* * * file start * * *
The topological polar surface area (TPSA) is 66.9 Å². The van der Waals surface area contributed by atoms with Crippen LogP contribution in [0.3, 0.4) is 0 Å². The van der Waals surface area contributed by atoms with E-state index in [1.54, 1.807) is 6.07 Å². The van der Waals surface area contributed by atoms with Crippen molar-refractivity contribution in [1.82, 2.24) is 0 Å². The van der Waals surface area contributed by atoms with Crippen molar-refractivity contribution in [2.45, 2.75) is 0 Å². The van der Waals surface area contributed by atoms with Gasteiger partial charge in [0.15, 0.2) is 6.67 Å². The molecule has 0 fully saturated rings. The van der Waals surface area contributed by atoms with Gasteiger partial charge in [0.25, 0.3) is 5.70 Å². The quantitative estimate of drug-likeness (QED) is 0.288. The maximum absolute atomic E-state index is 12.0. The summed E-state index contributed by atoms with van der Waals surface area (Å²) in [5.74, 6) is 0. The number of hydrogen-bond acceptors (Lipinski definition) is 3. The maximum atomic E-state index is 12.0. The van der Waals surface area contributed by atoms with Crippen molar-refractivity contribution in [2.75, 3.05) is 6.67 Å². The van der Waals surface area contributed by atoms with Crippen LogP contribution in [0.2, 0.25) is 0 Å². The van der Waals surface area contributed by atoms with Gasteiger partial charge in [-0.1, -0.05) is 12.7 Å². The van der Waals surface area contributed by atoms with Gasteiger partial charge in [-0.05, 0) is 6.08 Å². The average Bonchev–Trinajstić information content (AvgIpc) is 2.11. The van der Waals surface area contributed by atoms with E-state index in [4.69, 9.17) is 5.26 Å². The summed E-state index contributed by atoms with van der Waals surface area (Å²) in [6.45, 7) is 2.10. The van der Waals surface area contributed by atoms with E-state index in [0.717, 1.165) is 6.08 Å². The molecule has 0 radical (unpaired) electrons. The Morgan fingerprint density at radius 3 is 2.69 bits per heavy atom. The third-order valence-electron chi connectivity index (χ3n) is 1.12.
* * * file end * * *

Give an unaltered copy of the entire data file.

The topological polar surface area (TPSA) is 66.9 Å². The van der Waals surface area contributed by atoms with Crippen LogP contribution in [0.3, 0.4) is 0 Å². The van der Waals surface area contributed by atoms with E-state index in [1.54, 1.807) is 6.07 Å². The van der Waals surface area contributed by atoms with Crippen molar-refractivity contribution in [1.82, 2.24) is 0 Å². The van der Waals surface area contributed by atoms with Crippen molar-refractivity contribution in [2.45, 2.75) is 0 Å². The van der Waals surface area contributed by atoms with Gasteiger partial charge in [0.15, 0.2) is 6.67 Å². The molecule has 0 fully saturated rings. The van der Waals surface area contributed by atoms with Gasteiger partial charge in [0.25, 0.3) is 5.70 Å². The quantitative estimate of drug-likeness (QED) is 0.288. The maximum absolute atomic E-state index is 12.0. The summed E-state index contributed by atoms with van der Waals surface area (Å²) in [5.74, 6) is 0. The number of hydrogen-bond acceptors (Lipinski definition) is 3. The maximum atomic E-state index is 12.0. The van der Waals surface area contributed by atoms with Crippen molar-refractivity contribution in [2.75, 3.05) is 6.67 Å². The van der Waals surface area contributed by atoms with Crippen LogP contribution in [0.2, 0.25) is 0 Å². The van der Waals surface area contributed by atoms with Gasteiger partial charge in [-0.1, -0.05) is 12.7 Å². The van der Waals surface area contributed by atoms with Gasteiger partial charge in [-0.05, 0) is 6.08 Å². The average Bonchev–Trinajstić information content (AvgIpc) is 2.11. The van der Waals surface area contributed by atoms with E-state index in [4.69, 9.17) is 5.26 Å². The summed E-state index contributed by atoms with van der Waals surface area (Å²) in [6.45, 7) is 2.10. The van der Waals surface area contributed by atoms with E-state index in [0.717, 1.165) is 6.08 Å². The molecule has 0 radical (unpaired) electrons. The Morgan fingerprint density at radius 3 is 2.69 bits per heavy atom. The third-order valence-electron chi connectivity index (χ3n) is 1.12.